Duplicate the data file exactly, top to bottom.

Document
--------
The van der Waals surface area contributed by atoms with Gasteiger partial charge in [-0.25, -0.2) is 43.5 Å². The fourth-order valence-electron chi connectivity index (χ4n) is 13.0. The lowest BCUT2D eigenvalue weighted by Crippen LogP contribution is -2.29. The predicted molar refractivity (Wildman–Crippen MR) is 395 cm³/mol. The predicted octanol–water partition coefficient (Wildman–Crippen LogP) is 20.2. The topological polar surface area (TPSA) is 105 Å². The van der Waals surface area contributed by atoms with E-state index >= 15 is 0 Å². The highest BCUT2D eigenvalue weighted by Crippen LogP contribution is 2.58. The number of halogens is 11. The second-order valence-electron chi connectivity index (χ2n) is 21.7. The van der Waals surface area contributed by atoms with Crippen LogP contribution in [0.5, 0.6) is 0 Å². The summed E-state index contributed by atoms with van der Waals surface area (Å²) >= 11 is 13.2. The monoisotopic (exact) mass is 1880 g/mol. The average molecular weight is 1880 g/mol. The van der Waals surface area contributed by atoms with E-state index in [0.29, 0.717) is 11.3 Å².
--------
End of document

The van der Waals surface area contributed by atoms with Gasteiger partial charge in [-0.25, -0.2) is 43.5 Å². The fourth-order valence-electron chi connectivity index (χ4n) is 13.0. The lowest BCUT2D eigenvalue weighted by Crippen LogP contribution is -2.29. The predicted molar refractivity (Wildman–Crippen MR) is 395 cm³/mol. The predicted octanol–water partition coefficient (Wildman–Crippen LogP) is 20.2. The topological polar surface area (TPSA) is 105 Å². The van der Waals surface area contributed by atoms with E-state index >= 15 is 0 Å². The highest BCUT2D eigenvalue weighted by Crippen LogP contribution is 2.58. The number of halogens is 11. The second-order valence-electron chi connectivity index (χ2n) is 21.7. The van der Waals surface area contributed by atoms with Crippen LogP contribution in [0.5, 0.6) is 0 Å². The summed E-state index contributed by atoms with van der Waals surface area (Å²) >= 11 is 13.2. The monoisotopic (exact) mass is 1880 g/mol. The average molecular weight is 1880 g/mol. The van der Waals surface area contributed by atoms with E-state index in [0.29, 0.717) is 11.3 Å².